For the past week, the rover, which touched down on August 6, has undergone a series of instrument tests, as well as a rebooting of its steering computers, and everything so far appears fine, according to officials with the Jet Propulsion Laboratory in Pasadena, California.
"Through every phase of the check-out, Curiosity has performed almost flawlessly," said Jennifer Tropser, mission manager for Curiosity at the laboratory, adding that a final few tests would be done early Thursday.
"The success so far of these activities has been outstanding," she told reporters in a telephone briefing.
Curiosity is on a mission to investigate whether it is possible to live on Mars and to learn whether conditions there might have been able to support life in the past.
The rover last week temporarily halted its journey across the surface of Mars as it tested the tools on its robotic arm.
The goal was to figure out how the arm is functioning after the long space voyage and in the different gravity and temperatures on Mars.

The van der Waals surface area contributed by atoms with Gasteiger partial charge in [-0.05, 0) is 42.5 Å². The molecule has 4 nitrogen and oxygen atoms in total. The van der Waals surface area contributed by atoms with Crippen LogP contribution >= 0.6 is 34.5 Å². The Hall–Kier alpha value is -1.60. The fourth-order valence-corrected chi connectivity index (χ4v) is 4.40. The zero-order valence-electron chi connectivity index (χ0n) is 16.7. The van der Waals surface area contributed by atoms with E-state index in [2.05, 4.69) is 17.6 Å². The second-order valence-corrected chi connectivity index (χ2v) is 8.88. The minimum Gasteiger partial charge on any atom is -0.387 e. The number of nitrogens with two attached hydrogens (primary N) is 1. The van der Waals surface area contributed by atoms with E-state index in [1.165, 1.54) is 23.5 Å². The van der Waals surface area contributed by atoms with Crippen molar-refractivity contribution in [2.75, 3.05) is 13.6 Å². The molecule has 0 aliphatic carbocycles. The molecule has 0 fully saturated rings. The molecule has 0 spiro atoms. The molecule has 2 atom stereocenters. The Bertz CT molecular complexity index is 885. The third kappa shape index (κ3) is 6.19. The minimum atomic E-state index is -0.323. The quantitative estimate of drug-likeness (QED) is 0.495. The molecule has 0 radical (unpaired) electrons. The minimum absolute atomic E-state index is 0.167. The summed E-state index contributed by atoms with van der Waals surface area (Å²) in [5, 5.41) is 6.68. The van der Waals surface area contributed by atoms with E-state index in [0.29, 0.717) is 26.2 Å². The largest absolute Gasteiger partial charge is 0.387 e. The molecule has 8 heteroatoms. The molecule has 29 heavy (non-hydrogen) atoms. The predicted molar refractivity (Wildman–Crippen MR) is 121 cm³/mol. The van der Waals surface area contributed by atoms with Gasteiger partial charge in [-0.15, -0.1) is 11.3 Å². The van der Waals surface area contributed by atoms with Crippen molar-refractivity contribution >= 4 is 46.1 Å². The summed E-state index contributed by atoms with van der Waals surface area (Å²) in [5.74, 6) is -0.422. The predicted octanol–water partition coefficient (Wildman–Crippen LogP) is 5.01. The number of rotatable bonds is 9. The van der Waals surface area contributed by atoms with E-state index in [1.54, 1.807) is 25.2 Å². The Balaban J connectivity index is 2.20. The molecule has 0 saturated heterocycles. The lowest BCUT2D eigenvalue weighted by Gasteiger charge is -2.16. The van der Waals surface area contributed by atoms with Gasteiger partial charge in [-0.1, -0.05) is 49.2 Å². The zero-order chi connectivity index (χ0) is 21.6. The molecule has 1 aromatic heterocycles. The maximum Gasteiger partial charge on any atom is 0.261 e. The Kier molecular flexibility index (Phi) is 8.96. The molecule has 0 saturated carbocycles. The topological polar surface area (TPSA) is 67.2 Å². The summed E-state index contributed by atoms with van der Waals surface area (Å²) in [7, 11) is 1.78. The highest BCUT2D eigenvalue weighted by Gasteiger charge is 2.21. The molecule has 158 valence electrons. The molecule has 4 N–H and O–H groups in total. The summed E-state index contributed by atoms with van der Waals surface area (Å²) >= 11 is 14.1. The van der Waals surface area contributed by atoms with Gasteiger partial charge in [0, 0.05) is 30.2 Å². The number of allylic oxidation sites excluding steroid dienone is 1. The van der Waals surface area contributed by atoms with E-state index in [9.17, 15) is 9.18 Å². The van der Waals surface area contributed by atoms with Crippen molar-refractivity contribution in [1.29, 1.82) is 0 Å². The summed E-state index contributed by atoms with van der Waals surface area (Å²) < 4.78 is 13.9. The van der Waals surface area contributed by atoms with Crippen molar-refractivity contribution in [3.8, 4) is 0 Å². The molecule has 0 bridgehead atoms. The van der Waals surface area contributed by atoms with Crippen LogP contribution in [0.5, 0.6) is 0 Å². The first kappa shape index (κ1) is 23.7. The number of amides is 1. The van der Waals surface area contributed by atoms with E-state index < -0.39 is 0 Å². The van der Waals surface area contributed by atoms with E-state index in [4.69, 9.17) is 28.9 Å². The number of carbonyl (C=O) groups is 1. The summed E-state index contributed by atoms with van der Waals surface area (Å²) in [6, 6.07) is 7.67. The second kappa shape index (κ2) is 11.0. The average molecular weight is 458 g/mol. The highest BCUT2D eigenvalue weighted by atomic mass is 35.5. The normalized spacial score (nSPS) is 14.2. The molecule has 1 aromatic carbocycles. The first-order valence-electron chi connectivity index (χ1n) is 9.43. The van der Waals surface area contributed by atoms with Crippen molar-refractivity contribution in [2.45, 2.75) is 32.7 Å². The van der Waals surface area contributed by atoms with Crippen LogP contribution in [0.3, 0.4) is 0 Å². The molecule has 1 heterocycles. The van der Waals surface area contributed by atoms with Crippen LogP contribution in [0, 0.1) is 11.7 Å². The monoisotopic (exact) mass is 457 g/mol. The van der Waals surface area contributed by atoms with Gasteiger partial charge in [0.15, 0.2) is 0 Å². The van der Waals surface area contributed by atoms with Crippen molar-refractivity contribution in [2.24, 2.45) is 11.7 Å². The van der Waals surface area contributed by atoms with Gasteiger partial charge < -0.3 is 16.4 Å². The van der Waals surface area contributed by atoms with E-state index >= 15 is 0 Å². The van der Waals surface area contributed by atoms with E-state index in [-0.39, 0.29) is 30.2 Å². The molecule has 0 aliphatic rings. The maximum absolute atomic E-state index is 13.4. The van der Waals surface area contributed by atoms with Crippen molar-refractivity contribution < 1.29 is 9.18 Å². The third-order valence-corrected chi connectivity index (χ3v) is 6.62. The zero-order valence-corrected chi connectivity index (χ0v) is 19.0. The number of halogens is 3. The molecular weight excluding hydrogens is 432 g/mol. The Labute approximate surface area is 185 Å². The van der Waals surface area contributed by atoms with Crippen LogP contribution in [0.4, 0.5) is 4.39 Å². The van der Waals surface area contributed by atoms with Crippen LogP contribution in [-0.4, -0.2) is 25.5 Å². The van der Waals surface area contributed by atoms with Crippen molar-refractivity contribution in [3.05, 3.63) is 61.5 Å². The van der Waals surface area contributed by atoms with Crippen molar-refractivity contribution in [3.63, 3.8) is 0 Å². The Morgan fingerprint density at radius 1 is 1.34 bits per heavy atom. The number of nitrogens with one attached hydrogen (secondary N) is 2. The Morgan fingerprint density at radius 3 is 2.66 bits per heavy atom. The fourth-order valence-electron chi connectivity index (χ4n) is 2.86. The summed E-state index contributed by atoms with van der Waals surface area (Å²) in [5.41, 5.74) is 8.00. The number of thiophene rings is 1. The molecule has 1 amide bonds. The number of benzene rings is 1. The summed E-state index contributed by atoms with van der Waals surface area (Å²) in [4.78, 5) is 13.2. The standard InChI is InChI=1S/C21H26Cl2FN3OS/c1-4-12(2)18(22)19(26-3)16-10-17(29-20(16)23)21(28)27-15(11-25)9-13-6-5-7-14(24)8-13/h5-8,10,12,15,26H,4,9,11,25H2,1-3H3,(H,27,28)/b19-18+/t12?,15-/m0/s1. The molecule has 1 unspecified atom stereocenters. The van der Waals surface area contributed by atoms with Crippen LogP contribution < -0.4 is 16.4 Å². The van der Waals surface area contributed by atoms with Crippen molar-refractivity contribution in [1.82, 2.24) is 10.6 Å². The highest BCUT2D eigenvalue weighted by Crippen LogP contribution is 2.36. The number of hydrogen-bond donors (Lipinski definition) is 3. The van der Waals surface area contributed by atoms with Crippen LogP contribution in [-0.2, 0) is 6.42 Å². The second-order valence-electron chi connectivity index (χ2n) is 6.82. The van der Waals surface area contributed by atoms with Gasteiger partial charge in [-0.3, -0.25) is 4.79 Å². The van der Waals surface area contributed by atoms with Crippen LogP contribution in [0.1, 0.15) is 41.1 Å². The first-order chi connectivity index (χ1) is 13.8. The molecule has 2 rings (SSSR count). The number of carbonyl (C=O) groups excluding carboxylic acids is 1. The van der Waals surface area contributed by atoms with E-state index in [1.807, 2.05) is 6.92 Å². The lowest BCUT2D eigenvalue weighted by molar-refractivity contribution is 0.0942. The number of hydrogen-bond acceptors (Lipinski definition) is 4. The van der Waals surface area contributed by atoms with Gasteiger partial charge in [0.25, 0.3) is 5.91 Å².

The arm and the soil sampling system are the last pieces of the massive rover to be put through testing, officials said.
The $2.5 billion craft has covered some some 109 meters (357 feet) within the Gale crater since it began trundling eastward en route to its first major destination—an intersection called Glenelg.
That site, located at a meeting point of three different types of terrain, is where NASA experts hope to find a first rock target for drilling and analysis.
Space officials have said it will be a few more weeks before the rover is in place and ready to scoop up a sample of Martian soil.
After Glenelg, Curiosity will continue on to its ultimate destination, the slopes of nearby Mount Sharp.
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